New York’s Veterans Need More Free Legal Help
by Ariana Javidi May 24, 2019
This Friday, as we head into Memorial Day weekend and commemorate the hundreds of thousands of Americans across the nation who have given their lives to our country, we need to also remember the 20.4 million American veterans who face unique challenges to accessing the care and resources they need after they complete their service.
At the City Bar Justice Center, the Veterans Assistance Project (VAP) strives to help New York City’s low-income veterans obtain the benefits to which they’re entitled from the U.S. Dep’t of Veterans Affairs (VA). Legal representation is frequently critical for New York veterans seeking to claim their legally entitled benefits from the VA, given the complexity of the system; and yet, the need for legal help for New York veterans vastly outweighs the supply. Seeking to address this gap, VAP has leveraged millions in free legal services provided by over half a thousand pro bono attorneys to recover millions in retroactive and ongoing benefits for veterans since its creation.
Earlier this week, the New York City Bar Association’s Committees for Disability Law, Military Affairs & Justice, and Social Welfare validated the importance of the work currently being done by the Veterans Assistance Project by calling on the City and State to fund assistance and advocacy efforts for disabled and low-income veterans. The report, which can be found here, outlines the scope of the problem, highlighting the disproportionately low number of New York veterans receiving benefits in comparison to their peers across the country. In New York State, less than 17% of veterans and their families receive Disability Compensation or Pension benefits, and in New York City that number drops to 15.5%. In contrast, in states like California, Texas, and Florida, which have large populations of veterans, the percentage of veterans receiving VA benefits are 25%, 29%, and 24%.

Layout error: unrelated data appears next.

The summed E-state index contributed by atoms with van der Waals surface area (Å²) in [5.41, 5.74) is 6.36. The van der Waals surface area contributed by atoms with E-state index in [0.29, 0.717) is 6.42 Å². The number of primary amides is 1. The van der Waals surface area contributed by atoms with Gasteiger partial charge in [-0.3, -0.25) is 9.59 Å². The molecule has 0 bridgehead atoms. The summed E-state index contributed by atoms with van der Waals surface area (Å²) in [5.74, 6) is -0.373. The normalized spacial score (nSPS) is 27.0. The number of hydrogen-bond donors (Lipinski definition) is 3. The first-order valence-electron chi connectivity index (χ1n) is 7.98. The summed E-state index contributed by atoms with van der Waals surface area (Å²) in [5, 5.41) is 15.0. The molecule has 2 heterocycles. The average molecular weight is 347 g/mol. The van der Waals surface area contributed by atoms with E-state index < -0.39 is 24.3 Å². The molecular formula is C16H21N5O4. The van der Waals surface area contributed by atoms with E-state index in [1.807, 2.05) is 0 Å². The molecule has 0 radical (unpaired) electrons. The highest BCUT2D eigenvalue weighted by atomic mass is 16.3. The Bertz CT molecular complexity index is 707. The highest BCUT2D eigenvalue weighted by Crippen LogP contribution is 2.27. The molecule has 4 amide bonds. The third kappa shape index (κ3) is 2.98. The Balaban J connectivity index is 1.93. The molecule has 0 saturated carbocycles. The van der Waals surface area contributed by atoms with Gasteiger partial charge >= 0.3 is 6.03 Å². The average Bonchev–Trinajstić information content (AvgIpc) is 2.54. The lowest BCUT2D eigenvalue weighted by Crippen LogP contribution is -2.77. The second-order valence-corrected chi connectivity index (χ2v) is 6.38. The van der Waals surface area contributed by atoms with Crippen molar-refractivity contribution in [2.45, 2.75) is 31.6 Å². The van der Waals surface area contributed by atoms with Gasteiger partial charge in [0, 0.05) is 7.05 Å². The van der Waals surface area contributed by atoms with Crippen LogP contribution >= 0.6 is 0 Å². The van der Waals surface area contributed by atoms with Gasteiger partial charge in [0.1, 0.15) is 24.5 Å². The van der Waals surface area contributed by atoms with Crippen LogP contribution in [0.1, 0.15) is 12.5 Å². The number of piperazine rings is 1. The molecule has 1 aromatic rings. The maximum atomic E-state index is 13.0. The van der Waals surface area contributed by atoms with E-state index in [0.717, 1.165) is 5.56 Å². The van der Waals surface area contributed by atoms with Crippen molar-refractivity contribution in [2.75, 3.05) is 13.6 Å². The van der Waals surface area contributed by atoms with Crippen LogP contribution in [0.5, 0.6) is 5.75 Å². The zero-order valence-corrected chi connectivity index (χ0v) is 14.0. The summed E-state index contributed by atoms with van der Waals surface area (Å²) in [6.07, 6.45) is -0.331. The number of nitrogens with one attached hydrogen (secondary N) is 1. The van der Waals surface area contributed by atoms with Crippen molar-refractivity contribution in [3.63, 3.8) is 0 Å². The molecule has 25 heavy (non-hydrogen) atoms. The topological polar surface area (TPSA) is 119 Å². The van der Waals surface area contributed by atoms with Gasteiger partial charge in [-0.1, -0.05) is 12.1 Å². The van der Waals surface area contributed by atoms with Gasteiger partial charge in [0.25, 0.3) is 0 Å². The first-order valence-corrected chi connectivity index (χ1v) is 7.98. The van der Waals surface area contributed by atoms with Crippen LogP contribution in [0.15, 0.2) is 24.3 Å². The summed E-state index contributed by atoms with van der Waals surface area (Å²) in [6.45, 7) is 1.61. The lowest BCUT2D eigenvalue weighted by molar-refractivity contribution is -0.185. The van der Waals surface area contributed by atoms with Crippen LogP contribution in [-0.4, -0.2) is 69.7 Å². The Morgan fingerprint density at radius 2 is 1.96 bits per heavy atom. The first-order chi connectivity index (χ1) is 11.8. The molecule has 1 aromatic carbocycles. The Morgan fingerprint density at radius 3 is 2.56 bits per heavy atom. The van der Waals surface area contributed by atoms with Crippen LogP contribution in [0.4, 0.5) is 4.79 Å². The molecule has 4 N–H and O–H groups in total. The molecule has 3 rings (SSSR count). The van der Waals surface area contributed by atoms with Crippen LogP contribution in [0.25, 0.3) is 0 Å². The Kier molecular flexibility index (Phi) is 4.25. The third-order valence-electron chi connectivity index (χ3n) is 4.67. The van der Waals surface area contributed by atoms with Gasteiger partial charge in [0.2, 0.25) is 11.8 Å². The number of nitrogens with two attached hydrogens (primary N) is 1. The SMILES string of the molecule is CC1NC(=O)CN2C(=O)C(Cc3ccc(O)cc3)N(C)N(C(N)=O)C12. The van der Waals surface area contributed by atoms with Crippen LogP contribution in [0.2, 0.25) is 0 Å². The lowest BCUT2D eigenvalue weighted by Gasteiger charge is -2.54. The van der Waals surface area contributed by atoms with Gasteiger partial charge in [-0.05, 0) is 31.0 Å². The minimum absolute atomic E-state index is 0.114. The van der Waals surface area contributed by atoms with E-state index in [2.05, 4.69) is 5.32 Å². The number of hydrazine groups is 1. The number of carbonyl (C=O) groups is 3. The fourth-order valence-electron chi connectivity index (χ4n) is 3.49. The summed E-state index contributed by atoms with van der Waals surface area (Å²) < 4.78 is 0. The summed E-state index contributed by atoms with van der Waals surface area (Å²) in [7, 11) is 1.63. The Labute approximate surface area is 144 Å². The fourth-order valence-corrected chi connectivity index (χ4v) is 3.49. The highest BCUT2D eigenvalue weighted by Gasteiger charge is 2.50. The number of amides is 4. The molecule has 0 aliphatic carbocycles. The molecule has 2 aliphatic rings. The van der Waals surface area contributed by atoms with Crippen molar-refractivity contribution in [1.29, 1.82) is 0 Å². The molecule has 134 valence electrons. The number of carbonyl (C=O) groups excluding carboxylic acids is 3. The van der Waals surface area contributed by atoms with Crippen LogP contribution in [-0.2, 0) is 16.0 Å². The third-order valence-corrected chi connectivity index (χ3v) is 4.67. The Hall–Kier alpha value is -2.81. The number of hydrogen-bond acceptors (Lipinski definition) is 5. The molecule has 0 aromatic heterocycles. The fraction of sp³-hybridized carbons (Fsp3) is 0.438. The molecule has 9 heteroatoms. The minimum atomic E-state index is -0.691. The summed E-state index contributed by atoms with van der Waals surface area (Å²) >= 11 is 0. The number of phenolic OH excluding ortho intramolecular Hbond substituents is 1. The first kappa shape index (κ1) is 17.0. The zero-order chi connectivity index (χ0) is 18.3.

These numbers illustrate the extent to which New York’s veterans are underserved, particularly given statistics cited in the report that between 30-50% of veterans have a service-related health problem that entitles them to VA benefits. Further, New York veterans have lower income and education levels than the national average, reinforcing the particular need of the state’s veteran population.
The report concludes by calling for more lawyers to serve the estimated tens if not hundreds of thousands of needy veterans across New York in desperate need of the VA benefits to which they’re entitled. This Memorial Day, we should not only remember the sacrifice of the fallen, but seek to bring relief and justice to the struggles of the living.
Consider donating here to help a New York City veteran in need.
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